San Marco Station Project Takes Shape

November 14, 2011 71 comments Open printer friendly version of this article Print Article

Anchored by Panera Bread, Ashco, Inc.'s San Marco Train Station may be Jacksonville's latest infill development that's positively impacted by the developer and community working together.

The former South Jacksonville waterworks and electric building.

Adjacent to the former South Jacksonville City Hall, which was constructed in 1915, the brick building was constructed in 1930 as the waterworks and electric building for the City of South Jacksonville. The architect was Harlan E. Wykoff and was constructed under the supervision of the city engineer, Marcel Mazeau. South Jacksonville ceased existence in 1932 and eventually Jacksonville Electric Authority (JEA) took over the property and used it as an electrical substation.

Inside the former waterworks and electric building.

Inside the former waterworks and electric building.

The property was purchased in March 2008 for $1,410,000 by Ash Properties through an auction from JEA. A Planned Unit Development (PUD) zoning was approved for the construction of a 2,000-square-foot building at the southeast corner adjacent to the existing South Jacksonville City Hall and renovations/additions to the main building up to 12,000 square feet. The PUD site plan had parking spaces in front of the main building typical of an autocentric development in Jacksonville.

Original plans called for the historic building to be torn down and replaced with a new strip center.

In 2010, San Marco Preservation Society (SMPS) was actively working on the San Marco by Design community planning project. This property was discussed many times for its potential historic renovation. The South Jacksonville City Hall was renovated in 2008 by SMPS through a state historic preservation grant. Members were keen to see any development at the San Marco Station property respect the historic character of this block.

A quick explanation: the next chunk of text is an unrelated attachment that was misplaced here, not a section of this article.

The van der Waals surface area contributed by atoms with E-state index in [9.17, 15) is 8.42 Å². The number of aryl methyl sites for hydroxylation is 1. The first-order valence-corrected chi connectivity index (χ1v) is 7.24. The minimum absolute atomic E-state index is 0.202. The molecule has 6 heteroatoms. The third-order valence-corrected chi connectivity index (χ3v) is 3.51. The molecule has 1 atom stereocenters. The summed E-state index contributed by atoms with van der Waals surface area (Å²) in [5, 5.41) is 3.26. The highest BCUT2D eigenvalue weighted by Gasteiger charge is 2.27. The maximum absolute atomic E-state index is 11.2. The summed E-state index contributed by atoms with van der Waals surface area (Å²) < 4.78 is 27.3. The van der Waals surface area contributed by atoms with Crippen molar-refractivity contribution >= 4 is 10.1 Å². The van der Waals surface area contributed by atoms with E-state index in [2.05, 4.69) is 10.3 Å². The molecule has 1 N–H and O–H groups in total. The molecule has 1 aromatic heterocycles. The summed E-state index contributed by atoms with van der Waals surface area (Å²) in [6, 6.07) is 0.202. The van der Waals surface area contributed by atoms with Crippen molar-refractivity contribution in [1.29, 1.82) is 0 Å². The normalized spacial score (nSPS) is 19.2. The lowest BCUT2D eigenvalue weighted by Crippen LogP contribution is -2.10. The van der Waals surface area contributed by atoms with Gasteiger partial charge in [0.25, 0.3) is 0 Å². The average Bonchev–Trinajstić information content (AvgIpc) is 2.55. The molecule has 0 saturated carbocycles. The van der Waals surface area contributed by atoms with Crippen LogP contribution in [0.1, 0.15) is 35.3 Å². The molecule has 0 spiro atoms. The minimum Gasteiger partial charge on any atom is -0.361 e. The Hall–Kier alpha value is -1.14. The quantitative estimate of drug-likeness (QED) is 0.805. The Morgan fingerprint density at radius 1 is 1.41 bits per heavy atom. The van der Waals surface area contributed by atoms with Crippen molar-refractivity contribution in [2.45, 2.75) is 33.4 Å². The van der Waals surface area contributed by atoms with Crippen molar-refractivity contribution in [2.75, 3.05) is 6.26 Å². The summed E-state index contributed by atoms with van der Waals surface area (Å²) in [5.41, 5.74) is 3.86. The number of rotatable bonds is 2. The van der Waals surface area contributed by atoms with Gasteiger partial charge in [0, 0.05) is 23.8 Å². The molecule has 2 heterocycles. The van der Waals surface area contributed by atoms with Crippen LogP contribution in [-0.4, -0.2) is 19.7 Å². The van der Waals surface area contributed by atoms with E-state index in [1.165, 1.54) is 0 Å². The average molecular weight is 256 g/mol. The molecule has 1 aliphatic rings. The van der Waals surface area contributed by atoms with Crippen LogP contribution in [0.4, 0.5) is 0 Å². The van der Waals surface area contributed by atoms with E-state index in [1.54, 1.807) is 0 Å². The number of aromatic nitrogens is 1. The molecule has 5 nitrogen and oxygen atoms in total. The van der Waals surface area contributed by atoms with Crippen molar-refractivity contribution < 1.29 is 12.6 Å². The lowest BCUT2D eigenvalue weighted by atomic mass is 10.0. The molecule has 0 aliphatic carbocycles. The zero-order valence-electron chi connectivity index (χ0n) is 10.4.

When SMPS heard that the developer was considering the demolition of the existing main building to construct a new 11,000-square-foot building for Panera Bread, they scheduled a meeting with Mr. Ash. It was revealed that it was the original plan for Panera Bread to move into the large building upon renovation. However, the restaurant chain was only interested in moving into a new building and presented Mr. Ash with the plan for demolition of the entire site.

SMPS's concept of a plaza along Hendricks Avenue instead of surface parking.

Several SMPS members met with Mr. Ash many times and demonstrated that Panera Bread could have a new 4,000-square-foot building exclusively for their use and the existing historic building could be renovated. SMPS also showed how much more beneficial it would be for the businesses and patrons to keep the space between the buildings and Hendricks Avenue free of parking. Instead of surface parking, a pedestrian plaza would provide a much more pedestrian-friendly environment and maintain the urban character of this portion of San Marco.  This falls in line with a recent courtyard project that Ashco, Inc. added with the renovation of Jacksonville Beach's Beach Plaza.

Ashco, Inc.'s new courtyard at Jacksonville Beach's Beach Plaza.

Sketch of proposed development layout.

The current site plan, which will be presented to the City Council soon for PUD modification, will include a new 4,000-square-foot building for Panera, additions/renovations of the existing large building up to 12,719 square feet, and a new 1,000-square-foot pavilion-like building at the northeast corner of the site.

The revised plan for this development indicates that success can happen when developers and the community work together for the greater good of Jacksonville and its neighborhoods.

Article by Doug Skiles.